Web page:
He's just too pathetic for words at this point, using anything and everything as an excuse for his horrible performance in office.
Note while coming up with his absurd claim the spread of ATMs has cost jobs (more to follow on that), he also claims to have "created" two million jobs.
Twenty-eight months after Congress passed President Obama’s signature economic stimulus law, and nearly one year after he declared the summer of 2010 to be “Recovery Summer,” 1.9 million fewer people are employed.Of course the reporterette probably has no idea about this so naturally there's no follow-up.
In February 2009, the Bureau of Labor Statistics (BLS) reported that 141.7 million people were employed. By the end of May 2011 – the last month for which data are available – that number had fallen to 139.8 million, a difference of 1.9 million.
While the number of people with jobs has increased slightly from its low point during the recession – 137.9 million in December 2009 – those 1.9 million jobs have been lost despite $800 billion in stimulus spending.
As to the ATM claim, compare the number of bank teller jobs now to back in 1985.
At the dawn of the self-service banking age in 1985, for example, the United States had 60,000 automated teller machines and 485,000 bank tellers. In 2002, the United States had 352,000 ATMs - and 527,000 bank tellers.Via Jonah Goldberg, who notes:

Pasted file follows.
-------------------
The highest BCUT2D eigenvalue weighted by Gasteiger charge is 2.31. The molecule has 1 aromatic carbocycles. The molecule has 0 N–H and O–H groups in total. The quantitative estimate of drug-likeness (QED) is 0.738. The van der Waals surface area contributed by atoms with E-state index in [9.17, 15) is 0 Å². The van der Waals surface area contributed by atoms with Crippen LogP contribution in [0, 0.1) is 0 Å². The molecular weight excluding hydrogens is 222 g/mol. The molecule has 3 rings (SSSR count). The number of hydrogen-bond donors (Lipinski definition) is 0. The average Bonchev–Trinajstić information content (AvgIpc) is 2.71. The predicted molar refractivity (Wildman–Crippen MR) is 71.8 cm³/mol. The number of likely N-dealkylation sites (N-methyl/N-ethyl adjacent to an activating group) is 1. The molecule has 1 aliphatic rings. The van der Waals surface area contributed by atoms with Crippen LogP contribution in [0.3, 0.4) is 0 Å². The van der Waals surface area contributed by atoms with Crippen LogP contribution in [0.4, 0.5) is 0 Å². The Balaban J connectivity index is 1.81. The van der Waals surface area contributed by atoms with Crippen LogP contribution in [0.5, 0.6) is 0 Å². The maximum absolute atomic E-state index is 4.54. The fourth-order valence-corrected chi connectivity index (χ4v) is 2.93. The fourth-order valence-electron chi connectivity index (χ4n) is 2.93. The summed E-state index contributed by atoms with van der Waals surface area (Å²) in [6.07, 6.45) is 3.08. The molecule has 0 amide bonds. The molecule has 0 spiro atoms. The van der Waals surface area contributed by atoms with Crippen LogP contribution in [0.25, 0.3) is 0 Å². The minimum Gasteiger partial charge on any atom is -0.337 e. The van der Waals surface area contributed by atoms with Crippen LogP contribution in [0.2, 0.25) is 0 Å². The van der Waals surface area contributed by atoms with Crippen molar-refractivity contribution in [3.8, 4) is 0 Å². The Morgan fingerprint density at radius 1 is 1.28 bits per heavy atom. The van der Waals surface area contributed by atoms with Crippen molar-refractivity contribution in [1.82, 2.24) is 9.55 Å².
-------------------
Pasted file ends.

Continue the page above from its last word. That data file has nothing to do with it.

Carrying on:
Meanwhile, Obama does want to make some structural changes to the economy that will destroy very good paying jobs in the energy sector. If his clean energy-win-the-future-regulate-carbon proposals were implemented, it would throw vast numbers of people out of work in the coal, oil and gas industries. And there’s zero reason to believe that the “green jobs” he would replace them with would be better paying. And, we’d all pay more for more expensive energy, either as consumers or as taxpayers footing the bills for subsidies.Having never worked in the private sector of made a payroll, Obama is fundamentally incapable of understanding that the proliferation and convenience of ATMs actually increases productivity.
Is every 20 or 30 ATMs roughly equivalent to one bank office that doesn’t need to be built, and staffed with human tellers? It doesn’t really work that way. ATMs increase the productivity of the existing bank staff. If they didn’t exist, the banks wouldn’t be making a lot of big investments in bricks, mortar, and tellers. Instead, people would drive further to get their money, spend more time standing in line, and arrange their affairs so they didn’t have to go to the bank as often. If you’re not old enough to remember what that was like, watch movies from the 60s and 70s, and look for scenes set in banks.